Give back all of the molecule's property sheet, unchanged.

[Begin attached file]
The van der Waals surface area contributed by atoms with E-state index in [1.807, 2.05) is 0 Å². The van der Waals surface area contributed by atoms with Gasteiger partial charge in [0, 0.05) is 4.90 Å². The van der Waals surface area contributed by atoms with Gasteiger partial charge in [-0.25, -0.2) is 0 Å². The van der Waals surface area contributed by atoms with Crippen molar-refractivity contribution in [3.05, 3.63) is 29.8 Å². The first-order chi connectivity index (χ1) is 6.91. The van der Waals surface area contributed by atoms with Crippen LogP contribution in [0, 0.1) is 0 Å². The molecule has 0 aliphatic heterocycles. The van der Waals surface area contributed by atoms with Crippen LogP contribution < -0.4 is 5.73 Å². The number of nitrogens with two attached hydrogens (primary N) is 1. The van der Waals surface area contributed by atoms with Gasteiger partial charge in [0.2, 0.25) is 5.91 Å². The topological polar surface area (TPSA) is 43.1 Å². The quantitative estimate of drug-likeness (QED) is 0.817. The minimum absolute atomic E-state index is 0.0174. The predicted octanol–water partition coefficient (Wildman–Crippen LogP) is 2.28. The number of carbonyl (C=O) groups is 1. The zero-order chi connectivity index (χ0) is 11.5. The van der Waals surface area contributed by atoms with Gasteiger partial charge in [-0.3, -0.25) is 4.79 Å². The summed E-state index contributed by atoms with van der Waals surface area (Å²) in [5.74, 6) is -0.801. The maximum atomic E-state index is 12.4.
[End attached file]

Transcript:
The van der Waals surface area contributed by atoms with E-state index in [1.807, 2.05) is 0 Å². The van der Waals surface area contributed by atoms with Gasteiger partial charge in [0, 0.05) is 4.90 Å². The van der Waals surface area contributed by atoms with Gasteiger partial charge in [-0.25, -0.2) is 0 Å². The van der Waals surface area contributed by atoms with Crippen molar-refractivity contribution in [3.05, 3.63) is 29.8 Å². The first-order chi connectivity index (χ1) is 6.91. The van der Waals surface area contributed by atoms with Crippen LogP contribution in [0, 0.1) is 0 Å². The molecule has 0 aliphatic heterocycles. The van der Waals surface area contributed by atoms with Crippen LogP contribution < -0.4 is 5.73 Å². The number of nitrogens with two attached hydrogens (primary N) is 1. The van der Waals surface area contributed by atoms with Gasteiger partial charge in [0.2, 0.25) is 5.91 Å². The topological polar surface area (TPSA) is 43.1 Å². The quantitative estimate of drug-likeness (QED) is 0.817. The minimum absolute atomic E-state index is 0.0174. The predicted octanol–water partition coefficient (Wildman–Crippen LogP) is 2.28. The number of carbonyl (C=O) groups is 1. The zero-order chi connectivity index (χ0) is 11.5. The van der Waals surface area contributed by atoms with Gasteiger partial charge in [-0.3, -0.25) is 4.79 Å². The summed E-state index contributed by atoms with van der Waals surface area (Å²) in [5.74, 6) is -0.801. The maximum atomic E-state index is 12.4.